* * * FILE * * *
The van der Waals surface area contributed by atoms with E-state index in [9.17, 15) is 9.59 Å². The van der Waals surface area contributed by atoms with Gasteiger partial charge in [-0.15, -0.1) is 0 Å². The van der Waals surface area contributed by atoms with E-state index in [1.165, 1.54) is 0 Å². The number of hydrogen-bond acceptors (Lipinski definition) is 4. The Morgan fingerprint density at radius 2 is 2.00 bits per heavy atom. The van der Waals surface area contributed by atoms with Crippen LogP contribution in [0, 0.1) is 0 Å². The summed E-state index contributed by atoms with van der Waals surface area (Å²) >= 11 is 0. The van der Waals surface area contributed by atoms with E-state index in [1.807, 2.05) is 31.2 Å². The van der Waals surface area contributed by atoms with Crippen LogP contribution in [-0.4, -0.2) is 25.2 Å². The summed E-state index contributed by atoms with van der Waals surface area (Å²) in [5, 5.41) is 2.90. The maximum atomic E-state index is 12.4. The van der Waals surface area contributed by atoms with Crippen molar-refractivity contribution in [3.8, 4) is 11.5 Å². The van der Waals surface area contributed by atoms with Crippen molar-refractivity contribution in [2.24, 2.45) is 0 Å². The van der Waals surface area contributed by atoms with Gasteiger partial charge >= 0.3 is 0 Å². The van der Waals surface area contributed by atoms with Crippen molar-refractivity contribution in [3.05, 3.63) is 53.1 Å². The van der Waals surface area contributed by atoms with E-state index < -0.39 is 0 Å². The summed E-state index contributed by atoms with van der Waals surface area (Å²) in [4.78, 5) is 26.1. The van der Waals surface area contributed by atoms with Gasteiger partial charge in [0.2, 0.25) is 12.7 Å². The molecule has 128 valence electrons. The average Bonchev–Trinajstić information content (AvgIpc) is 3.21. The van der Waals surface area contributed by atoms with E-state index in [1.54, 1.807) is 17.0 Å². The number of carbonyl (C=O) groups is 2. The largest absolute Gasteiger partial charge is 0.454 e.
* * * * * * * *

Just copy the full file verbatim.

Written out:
The van der Waals surface area contributed by atoms with E-state index in [9.17, 15) is 9.59 Å². The van der Waals surface area contributed by atoms with Gasteiger partial charge in [-0.15, -0.1) is 0 Å². The van der Waals surface area contributed by atoms with E-state index in [1.165, 1.54) is 0 Å². The number of hydrogen-bond acceptors (Lipinski definition) is 4. The Morgan fingerprint density at radius 2 is 2.00 bits per heavy atom. The van der Waals surface area contributed by atoms with Crippen LogP contribution in [0, 0.1) is 0 Å². The summed E-state index contributed by atoms with van der Waals surface area (Å²) >= 11 is 0. The van der Waals surface area contributed by atoms with E-state index in [1.807, 2.05) is 31.2 Å². The van der Waals surface area contributed by atoms with Crippen LogP contribution in [-0.4, -0.2) is 25.2 Å². The summed E-state index contributed by atoms with van der Waals surface area (Å²) in [5, 5.41) is 2.90. The maximum atomic E-state index is 12.4. The van der Waals surface area contributed by atoms with Crippen molar-refractivity contribution in [3.8, 4) is 11.5 Å². The van der Waals surface area contributed by atoms with Crippen molar-refractivity contribution in [2.24, 2.45) is 0 Å². The van der Waals surface area contributed by atoms with Gasteiger partial charge >= 0.3 is 0 Å². The van der Waals surface area contributed by atoms with Crippen molar-refractivity contribution in [3.05, 3.63) is 53.1 Å². The van der Waals surface area contributed by atoms with E-state index < -0.39 is 0 Å². The summed E-state index contributed by atoms with van der Waals surface area (Å²) in [4.78, 5) is 26.1. The van der Waals surface area contributed by atoms with Gasteiger partial charge in [0.2, 0.25) is 12.7 Å². The molecule has 128 valence electrons. The average Bonchev–Trinajstić information content (AvgIpc) is 3.21. The van der Waals surface area contributed by atoms with E-state index in [1.54, 1.807) is 17.0 Å². The number of carbonyl (C=O) groups is 2. The largest absolute Gasteiger partial charge is 0.454 e.